- Share this article on Facebook
- Share this article on Twitter
- Share this article on Email
- Show additional share options
- Share this article on Print
- Share this article on Comment
- Share this article on Whatsapp
- Share this article on Linkedin
- Share this article on Reddit
- Share this article on Pinit
- Share this article on Tumblr
Today in Hollywood, an out-of-office email message might not be for a vacation — but instead a subtle form of protest.
Some industry workplaces, including most of the major talent agencies, will participate in a nationwide virtual walkout organized by Planned Parenthood to show support for abortion rights Wednesday afternoon at 4 p.m. PT. Some companies are adding additional programming as well — ahead of the walkout at UTA, client and Hacks star Hannah Einbinder will moderate a conversation with Debasri Ghosh, managing director of the National Network of Abortion Funds, and Alencia Johnson, the founder and chief impact officer of the social impact agency 1063 West Broad.
The virtual walkout is one of the ways, in the nearly three weeks since the Supreme Court overturned Roe v. Wade on June 24, that the entertainment industry has transitioned from shock to activism. There is also the group of power players, including many former Time’s Up board members, who meet weekly, and there have been guild gatherings, protests and donations.
The loosely organized group who have begun meeting weekly includes Bad Robot partner Katie McGrath, CAA motion pictures co-head Maha Dakhil, Del Shaw partner Nina Shaw and co-founders of the social impact firm Acora Partners, Catherine St-Laurent, who worked for Melinda Gates and Meghan Markle, and Rebecca Goldman, former COO of Time’s Up.
The meetings started with a text chain on June 24. “The decision came down and people started calling and texting around and saying, ‘This is crazy,'” says one of the group’s organizers. “It felt acute. People were immediately wanting to be in community. People wanted to help.” The group, which is both male and female and includes figures from businesses outside the entertainment industry, has had doctors and lawyers advising its participants on areas of need in states where abortion is now or is soon to be illegal. Representatives from the Miscarriage and Abortion Hotline, a group of pro-abortion clinicians, and Men4Choice, which organizes men around reproductive rights, have appeared on the weekly calls.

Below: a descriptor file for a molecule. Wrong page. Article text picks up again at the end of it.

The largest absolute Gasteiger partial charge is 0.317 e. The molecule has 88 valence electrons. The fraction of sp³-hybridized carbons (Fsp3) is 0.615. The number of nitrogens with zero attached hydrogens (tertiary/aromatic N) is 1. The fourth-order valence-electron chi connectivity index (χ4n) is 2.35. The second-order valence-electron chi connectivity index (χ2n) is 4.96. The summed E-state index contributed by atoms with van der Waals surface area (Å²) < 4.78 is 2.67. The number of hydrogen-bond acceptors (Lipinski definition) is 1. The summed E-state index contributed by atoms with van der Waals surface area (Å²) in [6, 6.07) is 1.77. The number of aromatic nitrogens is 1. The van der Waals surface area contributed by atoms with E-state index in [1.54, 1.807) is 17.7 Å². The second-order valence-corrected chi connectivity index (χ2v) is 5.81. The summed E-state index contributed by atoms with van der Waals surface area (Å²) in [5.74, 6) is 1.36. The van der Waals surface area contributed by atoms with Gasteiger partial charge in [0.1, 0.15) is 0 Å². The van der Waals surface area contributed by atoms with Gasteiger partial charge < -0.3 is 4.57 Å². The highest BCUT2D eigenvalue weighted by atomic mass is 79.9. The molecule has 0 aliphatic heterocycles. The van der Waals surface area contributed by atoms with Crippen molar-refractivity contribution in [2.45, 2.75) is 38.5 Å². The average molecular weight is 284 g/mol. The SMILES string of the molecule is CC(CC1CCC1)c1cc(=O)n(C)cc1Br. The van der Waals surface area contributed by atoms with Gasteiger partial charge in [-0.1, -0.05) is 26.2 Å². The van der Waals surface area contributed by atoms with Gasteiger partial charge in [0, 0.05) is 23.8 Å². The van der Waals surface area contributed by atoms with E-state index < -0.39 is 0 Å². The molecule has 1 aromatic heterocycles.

Many in Hollywood have begun to think about how they portray characters receiving abortion and reproductive care. And some in the industry have been turning to their guilds for guidance. On June 29, the Directors Guild of America held a virtual meeting and invited Caren Spruch, Planned Parenthood’s national director of arts & entertainment engagement, to talk to its members. “The meeting was an opportunity for members to discuss and share their feelings and reactions to the ruling and what they can do to respond individually and collectively,” says a guild spokesperson.
After the meeting, Spruch says, five directors reached out about their film and TV projects. Spruch says she has also fielded requests from producers and writers for notes on scripts, and gotten requests from shows wanting to know how to direct their viewers toward health care services and other information.
Hollywood has been using its platform in other ways, with stars like Whoopi Goldberg, Jameela Jamil and Laura Prepon talking about their own abortions. On Late Night With Seth Meyers, writers Amber Ruffin, Ally Hord and Jenny Hagel conducted a conversation with Planned Parenthood CEO Alexis McGill Johnson. Prior to the ruling, actors including America Ferrera, Aja Naomi King and Taraji P. Henson recorded abortion explainer videos for Planned Parenthood, and in the days since, White Lotus star Natasha Rothwell recorded a somber new ad for the group.
Some, including Lizzo, have also made major donations to Planned Parenthood and other reproductive rights organizations.
Sign up for THR news straight to your inbox every day